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NFHS Balk: pitcher TAKING A POSITION within 5 feet of plate - seeking understanding


Tog Gee

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a) This last year a young pitcher pulled the hidden ball trick, but he just went about a foot to the side of the plate and stood there. Maybe took a step or two around. He kept glancing at 2 to see what was going to happen. F6 had the ball. I balked it.

b) In a game I coached, I saw a silly HBT unfolding during a conference with the entire infield at the mound and I had my two runners stay on their bases. Even when everyone returned to their positions. Then the opposing pitcher stood a foot or less behind the plate and just kinda looked around and adjusted his glove. F5 had the ball. I have another question about this but it could completely derail the discussion.

I was convinced that both these actions were balks but I'm still reading the rules and studying, so questions arise.

When the HBT is on and the pitcher walks to the mound, what constitutes "taking a position within 5 feet"? Previously I thought it might be a balk to approach the plate and get within 5 feet of the plate without the ball. Period.

But, without the ball, is it a balk only if the pitcher without the ball kinda stands there upright within 5 feet? Do they have to be still or perhaps "act like a pitcher"?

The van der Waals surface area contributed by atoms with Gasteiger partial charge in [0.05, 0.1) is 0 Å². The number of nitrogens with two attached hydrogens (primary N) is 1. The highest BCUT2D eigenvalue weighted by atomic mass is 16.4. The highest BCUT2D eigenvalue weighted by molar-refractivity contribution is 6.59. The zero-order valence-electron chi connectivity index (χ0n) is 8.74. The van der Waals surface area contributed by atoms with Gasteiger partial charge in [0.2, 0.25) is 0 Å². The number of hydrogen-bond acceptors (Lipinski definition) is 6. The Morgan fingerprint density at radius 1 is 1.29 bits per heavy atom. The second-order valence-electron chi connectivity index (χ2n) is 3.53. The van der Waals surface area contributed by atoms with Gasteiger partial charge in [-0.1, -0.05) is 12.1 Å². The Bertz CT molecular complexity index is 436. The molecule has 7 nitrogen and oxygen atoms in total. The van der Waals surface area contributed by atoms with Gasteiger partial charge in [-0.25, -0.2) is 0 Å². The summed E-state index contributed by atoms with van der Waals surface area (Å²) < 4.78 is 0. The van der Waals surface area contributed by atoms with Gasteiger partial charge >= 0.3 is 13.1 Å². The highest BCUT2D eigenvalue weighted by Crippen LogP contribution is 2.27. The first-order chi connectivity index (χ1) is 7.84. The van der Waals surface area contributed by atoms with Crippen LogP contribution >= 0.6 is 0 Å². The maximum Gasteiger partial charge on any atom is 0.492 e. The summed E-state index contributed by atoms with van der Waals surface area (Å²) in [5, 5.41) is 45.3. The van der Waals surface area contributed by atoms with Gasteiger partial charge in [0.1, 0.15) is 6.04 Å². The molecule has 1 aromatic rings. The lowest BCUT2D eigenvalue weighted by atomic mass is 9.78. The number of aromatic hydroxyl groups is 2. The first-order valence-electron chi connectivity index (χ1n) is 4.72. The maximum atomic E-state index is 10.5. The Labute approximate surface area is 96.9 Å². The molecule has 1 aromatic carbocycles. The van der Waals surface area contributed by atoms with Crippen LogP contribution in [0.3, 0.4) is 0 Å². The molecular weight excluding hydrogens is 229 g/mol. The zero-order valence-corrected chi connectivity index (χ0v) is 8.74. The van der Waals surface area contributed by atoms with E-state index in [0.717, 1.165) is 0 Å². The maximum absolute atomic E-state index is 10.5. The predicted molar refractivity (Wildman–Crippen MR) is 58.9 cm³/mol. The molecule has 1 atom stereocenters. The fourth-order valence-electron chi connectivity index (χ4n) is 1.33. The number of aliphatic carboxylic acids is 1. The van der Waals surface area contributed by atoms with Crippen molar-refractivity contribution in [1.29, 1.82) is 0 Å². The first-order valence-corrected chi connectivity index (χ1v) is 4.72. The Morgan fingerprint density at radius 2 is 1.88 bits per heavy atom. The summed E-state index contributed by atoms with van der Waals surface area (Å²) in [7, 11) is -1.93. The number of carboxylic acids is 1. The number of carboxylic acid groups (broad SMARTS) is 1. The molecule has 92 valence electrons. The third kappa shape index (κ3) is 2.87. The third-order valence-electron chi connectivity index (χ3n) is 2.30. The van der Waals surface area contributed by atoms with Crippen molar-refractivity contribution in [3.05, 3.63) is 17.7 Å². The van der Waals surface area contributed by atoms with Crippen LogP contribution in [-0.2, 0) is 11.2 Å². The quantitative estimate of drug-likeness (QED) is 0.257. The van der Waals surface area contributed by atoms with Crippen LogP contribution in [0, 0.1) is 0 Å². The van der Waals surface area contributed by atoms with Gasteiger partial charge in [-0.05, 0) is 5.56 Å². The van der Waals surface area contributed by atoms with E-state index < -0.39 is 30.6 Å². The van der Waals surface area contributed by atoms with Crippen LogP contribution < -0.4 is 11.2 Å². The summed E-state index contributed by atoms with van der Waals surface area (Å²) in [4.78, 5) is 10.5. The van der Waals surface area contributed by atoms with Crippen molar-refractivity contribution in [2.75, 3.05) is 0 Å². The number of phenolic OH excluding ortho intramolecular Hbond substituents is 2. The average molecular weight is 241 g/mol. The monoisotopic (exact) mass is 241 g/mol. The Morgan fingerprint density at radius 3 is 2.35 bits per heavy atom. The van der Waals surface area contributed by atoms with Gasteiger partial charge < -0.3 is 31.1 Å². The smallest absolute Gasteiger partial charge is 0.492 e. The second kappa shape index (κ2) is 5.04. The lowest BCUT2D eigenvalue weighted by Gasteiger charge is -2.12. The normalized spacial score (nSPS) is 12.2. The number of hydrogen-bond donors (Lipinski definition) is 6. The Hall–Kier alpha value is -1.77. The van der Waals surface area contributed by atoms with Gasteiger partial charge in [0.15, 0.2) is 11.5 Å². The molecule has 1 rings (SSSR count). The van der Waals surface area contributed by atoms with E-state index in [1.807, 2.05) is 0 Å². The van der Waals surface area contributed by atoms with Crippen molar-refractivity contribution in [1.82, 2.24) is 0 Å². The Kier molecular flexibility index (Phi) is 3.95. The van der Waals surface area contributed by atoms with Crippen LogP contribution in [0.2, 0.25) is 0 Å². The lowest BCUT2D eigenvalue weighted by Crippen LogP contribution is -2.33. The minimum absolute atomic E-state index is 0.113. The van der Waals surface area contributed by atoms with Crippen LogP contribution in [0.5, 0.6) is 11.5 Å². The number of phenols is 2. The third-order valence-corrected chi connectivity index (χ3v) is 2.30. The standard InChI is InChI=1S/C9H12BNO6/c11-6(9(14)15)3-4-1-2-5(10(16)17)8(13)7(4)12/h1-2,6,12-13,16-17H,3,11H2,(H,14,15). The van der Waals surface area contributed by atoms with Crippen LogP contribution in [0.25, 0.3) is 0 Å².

Obviously, pitcher without ball, taking a sign or coming set off the plate is a balk, but I am curious when being within 5 feet becomes illegal.

 

 

6-2-5   It is also a balk if a runner or runners are on base and the pitcher,
while the pitcher is not touching the pitcher's plate, makes any movement naturally
associated with the pitch, or the pitcher places the feet on or astride the pitcher's
plate, or takes a position within approximately 5 feet of the pitcher's plate without
having the ball.

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29 minutes ago, Tog Gee said:

This last year a young pitcher pulled the hidden ball trick, but he just went about a foot to the side of the plate and stood there. Maybe took a step or two around. He kept glancing at 2 to see what was going to happen. F6 had the ball. I balked it.